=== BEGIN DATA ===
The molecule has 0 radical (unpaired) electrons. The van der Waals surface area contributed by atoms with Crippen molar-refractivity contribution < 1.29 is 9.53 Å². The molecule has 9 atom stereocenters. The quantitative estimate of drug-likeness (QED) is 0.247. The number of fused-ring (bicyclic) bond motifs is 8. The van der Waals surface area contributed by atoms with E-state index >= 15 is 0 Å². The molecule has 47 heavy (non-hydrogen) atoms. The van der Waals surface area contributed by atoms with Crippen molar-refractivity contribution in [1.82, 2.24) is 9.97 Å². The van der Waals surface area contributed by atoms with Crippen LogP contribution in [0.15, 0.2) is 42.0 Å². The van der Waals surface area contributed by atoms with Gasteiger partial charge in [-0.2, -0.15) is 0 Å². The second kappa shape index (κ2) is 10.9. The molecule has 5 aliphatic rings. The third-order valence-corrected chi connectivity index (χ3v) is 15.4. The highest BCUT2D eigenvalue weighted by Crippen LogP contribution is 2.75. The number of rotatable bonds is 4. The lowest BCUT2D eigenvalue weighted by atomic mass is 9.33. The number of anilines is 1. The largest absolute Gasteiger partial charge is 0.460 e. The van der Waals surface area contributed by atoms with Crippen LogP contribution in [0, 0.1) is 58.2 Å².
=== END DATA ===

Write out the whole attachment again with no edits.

The molecule has 0 radical (unpaired) electrons. The van der Waals surface area contributed by atoms with Crippen molar-refractivity contribution < 1.29 is 9.53 Å². The molecule has 9 atom stereocenters. The quantitative estimate of drug-likeness (QED) is 0.247. The number of fused-ring (bicyclic) bond motifs is 8. The van der Waals surface area contributed by atoms with E-state index >= 15 is 0 Å². The molecule has 47 heavy (non-hydrogen) atoms. The van der Waals surface area contributed by atoms with Crippen molar-refractivity contribution in [1.82, 2.24) is 9.97 Å². The van der Waals surface area contributed by atoms with Crippen LogP contribution in [0.15, 0.2) is 42.0 Å². The van der Waals surface area contributed by atoms with Gasteiger partial charge in [-0.2, -0.15) is 0 Å². The second kappa shape index (κ2) is 10.9. The molecule has 5 aliphatic rings. The third-order valence-corrected chi connectivity index (χ3v) is 15.4. The highest BCUT2D eigenvalue weighted by Crippen LogP contribution is 2.75. The number of rotatable bonds is 4. The lowest BCUT2D eigenvalue weighted by atomic mass is 9.33. The number of anilines is 1. The largest absolute Gasteiger partial charge is 0.460 e. The van der Waals surface area contributed by atoms with Crippen LogP contribution in [0, 0.1) is 58.2 Å².